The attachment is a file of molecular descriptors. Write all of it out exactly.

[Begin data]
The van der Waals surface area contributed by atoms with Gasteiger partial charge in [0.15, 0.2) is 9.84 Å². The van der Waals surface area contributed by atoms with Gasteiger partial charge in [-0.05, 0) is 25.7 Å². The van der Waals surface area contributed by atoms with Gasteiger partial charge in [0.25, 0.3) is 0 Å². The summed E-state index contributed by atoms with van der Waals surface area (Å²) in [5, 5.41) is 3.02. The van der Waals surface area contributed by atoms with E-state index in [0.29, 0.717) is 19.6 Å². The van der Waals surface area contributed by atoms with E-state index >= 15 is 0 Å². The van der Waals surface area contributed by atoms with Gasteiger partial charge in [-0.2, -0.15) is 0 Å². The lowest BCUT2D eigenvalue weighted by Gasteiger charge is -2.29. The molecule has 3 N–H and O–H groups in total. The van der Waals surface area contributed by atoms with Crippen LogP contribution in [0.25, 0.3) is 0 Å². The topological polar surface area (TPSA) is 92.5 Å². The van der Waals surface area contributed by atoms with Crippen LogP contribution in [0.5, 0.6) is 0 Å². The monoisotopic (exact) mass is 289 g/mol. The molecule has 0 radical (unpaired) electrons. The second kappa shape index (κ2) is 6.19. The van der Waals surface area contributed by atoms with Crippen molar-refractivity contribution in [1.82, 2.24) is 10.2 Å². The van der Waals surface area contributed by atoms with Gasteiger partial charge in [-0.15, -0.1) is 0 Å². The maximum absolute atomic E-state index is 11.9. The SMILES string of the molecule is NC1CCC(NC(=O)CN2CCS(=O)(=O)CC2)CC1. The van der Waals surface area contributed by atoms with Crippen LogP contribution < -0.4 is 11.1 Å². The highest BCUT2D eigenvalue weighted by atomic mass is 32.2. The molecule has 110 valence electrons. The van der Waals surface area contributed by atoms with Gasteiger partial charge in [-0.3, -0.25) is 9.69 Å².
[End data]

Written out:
The van der Waals surface area contributed by atoms with Gasteiger partial charge in [0.15, 0.2) is 9.84 Å². The van der Waals surface area contributed by atoms with Gasteiger partial charge in [-0.05, 0) is 25.7 Å². The van der Waals surface area contributed by atoms with Gasteiger partial charge in [0.25, 0.3) is 0 Å². The summed E-state index contributed by atoms with van der Waals surface area (Å²) in [5, 5.41) is 3.02. The van der Waals surface area contributed by atoms with E-state index in [0.29, 0.717) is 19.6 Å². The van der Waals surface area contributed by atoms with E-state index >= 15 is 0 Å². The van der Waals surface area contributed by atoms with Gasteiger partial charge in [-0.2, -0.15) is 0 Å². The lowest BCUT2D eigenvalue weighted by Gasteiger charge is -2.29. The molecule has 3 N–H and O–H groups in total. The van der Waals surface area contributed by atoms with Crippen LogP contribution in [0.25, 0.3) is 0 Å². The topological polar surface area (TPSA) is 92.5 Å². The van der Waals surface area contributed by atoms with Crippen LogP contribution in [0.5, 0.6) is 0 Å². The monoisotopic (exact) mass is 289 g/mol. The molecule has 0 radical (unpaired) electrons. The second kappa shape index (κ2) is 6.19. The van der Waals surface area contributed by atoms with Crippen molar-refractivity contribution in [1.82, 2.24) is 10.2 Å². The van der Waals surface area contributed by atoms with Gasteiger partial charge in [-0.15, -0.1) is 0 Å². The maximum absolute atomic E-state index is 11.9. The SMILES string of the molecule is NC1CCC(NC(=O)CN2CCS(=O)(=O)CC2)CC1. The van der Waals surface area contributed by atoms with Crippen LogP contribution < -0.4 is 11.1 Å². The highest BCUT2D eigenvalue weighted by atomic mass is 32.2. The molecule has 110 valence electrons. The van der Waals surface area contributed by atoms with Gasteiger partial charge in [-0.3, -0.25) is 9.69 Å².